According to the New Housing Survey conducted by the Valuation Society, the price of new housing in the Canary Islands has seen a significant increase of 5.7% compared to the same month last year, reaching an average of 1,785 euros/m2 in June. Moreover, compared to the previous six-month period, there has been a 2.4% price hike.
Notably, Las Palmas de Gran Canaria stands out as the provincial capital with the highest average price of new housing, reaching 1,885 €/m2, surpassing Santa Cruz de Tenerife, where the average price stands at 1,599 €/m2. However, Santa Cruz de Tenerife has recorded the highest price increase over the last year, with a 6.1% rise, while Las Palmas experienced a 5.5% increase.
Among the most remarkable municipalities, besides Las Palmas and Santa Cruz, are San Bartolomé and Mogán, with average prices of 1,829 €/m2 and 1,803 €/m2, respectively. The municipalities of Arona and Arrecife have experienced the highest price increases over the last year, with 7.0% and 6.8% respectively.
The general delegate of Sociedad de Tasación in the Canary Islands, Javier Delamo, pointed out that although the price of new housing has risen in the region over the past twelve months, the growth rate is lower than the national average. The demand for new construction in dynamic areas such as the Canary Islands is high, but the supply cannot meet the demand, leading to rising prices despite higher construction costs.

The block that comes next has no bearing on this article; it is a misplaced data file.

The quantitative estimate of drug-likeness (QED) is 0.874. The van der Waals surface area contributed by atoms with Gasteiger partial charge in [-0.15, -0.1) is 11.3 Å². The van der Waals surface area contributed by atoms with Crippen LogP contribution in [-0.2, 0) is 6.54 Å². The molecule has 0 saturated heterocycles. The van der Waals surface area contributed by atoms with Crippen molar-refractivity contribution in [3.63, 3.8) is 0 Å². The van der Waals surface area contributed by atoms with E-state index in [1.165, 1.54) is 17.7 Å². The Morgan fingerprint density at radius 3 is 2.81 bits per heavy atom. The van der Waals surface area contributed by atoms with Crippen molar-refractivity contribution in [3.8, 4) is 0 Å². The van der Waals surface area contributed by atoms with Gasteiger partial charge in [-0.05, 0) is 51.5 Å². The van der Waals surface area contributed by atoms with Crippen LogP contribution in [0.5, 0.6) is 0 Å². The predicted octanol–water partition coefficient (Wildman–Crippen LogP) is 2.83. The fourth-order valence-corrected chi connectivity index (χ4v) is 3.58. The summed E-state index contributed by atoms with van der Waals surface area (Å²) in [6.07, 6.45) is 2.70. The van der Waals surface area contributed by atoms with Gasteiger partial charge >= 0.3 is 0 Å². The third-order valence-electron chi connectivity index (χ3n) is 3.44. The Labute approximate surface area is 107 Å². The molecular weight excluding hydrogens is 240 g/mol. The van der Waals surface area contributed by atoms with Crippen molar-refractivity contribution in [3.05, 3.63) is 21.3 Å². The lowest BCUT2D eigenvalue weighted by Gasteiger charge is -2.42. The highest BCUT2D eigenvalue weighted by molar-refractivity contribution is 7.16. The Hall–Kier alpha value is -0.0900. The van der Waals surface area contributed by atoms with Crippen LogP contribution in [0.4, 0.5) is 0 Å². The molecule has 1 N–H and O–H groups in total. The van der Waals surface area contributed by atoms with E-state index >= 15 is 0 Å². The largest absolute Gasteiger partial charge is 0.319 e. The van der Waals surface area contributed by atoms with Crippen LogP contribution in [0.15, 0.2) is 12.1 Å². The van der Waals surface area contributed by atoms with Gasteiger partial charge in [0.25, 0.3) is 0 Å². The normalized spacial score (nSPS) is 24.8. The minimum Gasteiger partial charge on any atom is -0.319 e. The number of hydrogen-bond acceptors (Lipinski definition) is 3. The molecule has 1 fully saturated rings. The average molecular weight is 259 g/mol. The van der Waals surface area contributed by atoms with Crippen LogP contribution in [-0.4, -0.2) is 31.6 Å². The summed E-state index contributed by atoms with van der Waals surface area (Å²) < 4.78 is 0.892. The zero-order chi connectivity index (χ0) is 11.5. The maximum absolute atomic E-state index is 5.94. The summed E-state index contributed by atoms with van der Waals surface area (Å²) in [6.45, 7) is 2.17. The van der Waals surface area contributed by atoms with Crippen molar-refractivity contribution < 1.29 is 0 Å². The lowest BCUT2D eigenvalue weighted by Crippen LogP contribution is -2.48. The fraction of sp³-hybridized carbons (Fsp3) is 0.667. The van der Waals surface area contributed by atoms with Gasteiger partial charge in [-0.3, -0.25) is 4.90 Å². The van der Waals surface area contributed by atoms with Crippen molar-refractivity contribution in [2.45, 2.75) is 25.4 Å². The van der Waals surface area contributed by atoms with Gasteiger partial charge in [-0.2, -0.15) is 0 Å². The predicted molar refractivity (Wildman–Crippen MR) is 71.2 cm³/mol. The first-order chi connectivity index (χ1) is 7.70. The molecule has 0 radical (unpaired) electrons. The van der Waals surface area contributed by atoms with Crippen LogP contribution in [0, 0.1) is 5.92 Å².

Regarding real estate confidence, the Real Estate Confidence Index of Sociedad de Tasación increased by 0.6 points during the second quarter of 2023 in the Canary Islands, reaching 50.2 points. However, it still remains three points below the figure recorded a year ago.
In terms of affordability, the Affordability Index of Sociedad de Tasación, which evaluates the balance between the average housing price and the capacity of individuals to acquire it, registered 84 points in the second quarter of 2023 for the Canary Islands. This represents a decrease of two points compared to the previous quarter and a decrease of 25 points compared to the previous year.
The decline in the affordability index has been observed across all autonomous communities due to the increase in interest rates and financing costs, making it more challenging for citizens to afford homes. The Canary Islands are among the ten regions where the index does not reach 100 points, indicating that an average citizen with an average salary would not be able to afford a home without taking on excessive debt. Nevertheless, the Canary Islands experienced the least decline in the index on a quarterly basis, only surpassed by Aragon.